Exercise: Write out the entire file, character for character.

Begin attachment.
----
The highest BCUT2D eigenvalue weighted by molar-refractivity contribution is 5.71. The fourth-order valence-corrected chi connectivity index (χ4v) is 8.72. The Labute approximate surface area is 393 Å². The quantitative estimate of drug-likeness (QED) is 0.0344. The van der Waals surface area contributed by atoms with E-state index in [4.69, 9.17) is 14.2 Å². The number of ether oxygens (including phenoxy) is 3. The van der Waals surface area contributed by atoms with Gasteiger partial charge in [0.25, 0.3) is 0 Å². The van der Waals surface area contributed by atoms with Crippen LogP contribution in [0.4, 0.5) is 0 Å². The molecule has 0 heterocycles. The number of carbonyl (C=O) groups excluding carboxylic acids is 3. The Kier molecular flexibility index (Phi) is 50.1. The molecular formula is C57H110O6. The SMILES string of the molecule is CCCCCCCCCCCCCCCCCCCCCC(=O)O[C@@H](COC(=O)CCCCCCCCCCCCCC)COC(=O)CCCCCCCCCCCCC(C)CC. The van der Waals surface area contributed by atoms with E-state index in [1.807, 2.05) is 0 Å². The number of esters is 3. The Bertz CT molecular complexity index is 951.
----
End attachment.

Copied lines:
The highest BCUT2D eigenvalue weighted by molar-refractivity contribution is 5.71. The fourth-order valence-corrected chi connectivity index (χ4v) is 8.72. The Labute approximate surface area is 393 Å². The quantitative estimate of drug-likeness (QED) is 0.0344. The van der Waals surface area contributed by atoms with E-state index in [4.69, 9.17) is 14.2 Å². The number of ether oxygens (including phenoxy) is 3. The van der Waals surface area contributed by atoms with Gasteiger partial charge in [0.25, 0.3) is 0 Å². The van der Waals surface area contributed by atoms with Crippen LogP contribution in [0.4, 0.5) is 0 Å². The molecule has 0 heterocycles. The number of carbonyl (C=O) groups excluding carboxylic acids is 3. The Kier molecular flexibility index (Phi) is 50.1. The molecular formula is C57H110O6. The SMILES string of the molecule is CCCCCCCCCCCCCCCCCCCCCC(=O)O[C@@H](COC(=O)CCCCCCCCCCCCCC)COC(=O)CCCCCCCCCCCCC(C)CC. The van der Waals surface area contributed by atoms with E-state index in [1.807, 2.05) is 0 Å². The number of esters is 3. The Bertz CT molecular complexity index is 951.